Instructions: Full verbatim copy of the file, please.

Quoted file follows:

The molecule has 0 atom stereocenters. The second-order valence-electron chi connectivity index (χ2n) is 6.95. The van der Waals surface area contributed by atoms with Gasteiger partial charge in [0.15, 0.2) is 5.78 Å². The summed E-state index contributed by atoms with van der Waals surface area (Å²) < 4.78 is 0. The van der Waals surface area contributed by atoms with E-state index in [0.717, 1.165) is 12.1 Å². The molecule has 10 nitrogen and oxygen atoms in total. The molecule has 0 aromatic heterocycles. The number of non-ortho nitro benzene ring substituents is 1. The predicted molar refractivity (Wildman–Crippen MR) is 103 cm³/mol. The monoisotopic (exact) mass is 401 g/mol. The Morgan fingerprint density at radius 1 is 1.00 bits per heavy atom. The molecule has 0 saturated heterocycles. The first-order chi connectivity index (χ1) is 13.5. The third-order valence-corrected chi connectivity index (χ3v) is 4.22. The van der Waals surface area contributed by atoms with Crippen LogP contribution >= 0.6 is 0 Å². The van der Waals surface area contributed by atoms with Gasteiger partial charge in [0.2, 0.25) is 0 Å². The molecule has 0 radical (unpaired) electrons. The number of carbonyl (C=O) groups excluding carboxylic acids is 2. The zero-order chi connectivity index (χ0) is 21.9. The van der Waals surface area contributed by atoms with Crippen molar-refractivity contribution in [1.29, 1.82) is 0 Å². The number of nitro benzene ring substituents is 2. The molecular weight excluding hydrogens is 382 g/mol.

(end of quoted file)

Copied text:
The molecule has 0 atom stereocenters. The second-order valence-electron chi connectivity index (χ2n) is 6.95. The van der Waals surface area contributed by atoms with Gasteiger partial charge in [0.15, 0.2) is 5.78 Å². The summed E-state index contributed by atoms with van der Waals surface area (Å²) < 4.78 is 0. The van der Waals surface area contributed by atoms with E-state index in [0.717, 1.165) is 12.1 Å². The molecule has 10 nitrogen and oxygen atoms in total. The molecule has 0 aromatic heterocycles. The number of non-ortho nitro benzene ring substituents is 1. The predicted molar refractivity (Wildman–Crippen MR) is 103 cm³/mol. The monoisotopic (exact) mass is 401 g/mol. The Morgan fingerprint density at radius 1 is 1.00 bits per heavy atom. The molecule has 0 saturated heterocycles. The first-order chi connectivity index (χ1) is 13.5. The third-order valence-corrected chi connectivity index (χ3v) is 4.22. The van der Waals surface area contributed by atoms with Crippen LogP contribution >= 0.6 is 0 Å². The van der Waals surface area contributed by atoms with Gasteiger partial charge in [0.2, 0.25) is 0 Å². The molecule has 0 radical (unpaired) electrons. The number of carbonyl (C=O) groups excluding carboxylic acids is 2. The zero-order chi connectivity index (χ0) is 21.9. The van der Waals surface area contributed by atoms with Crippen molar-refractivity contribution in [1.29, 1.82) is 0 Å². The number of nitro benzene ring substituents is 2. The molecular weight excluding hydrogens is 382 g/mol.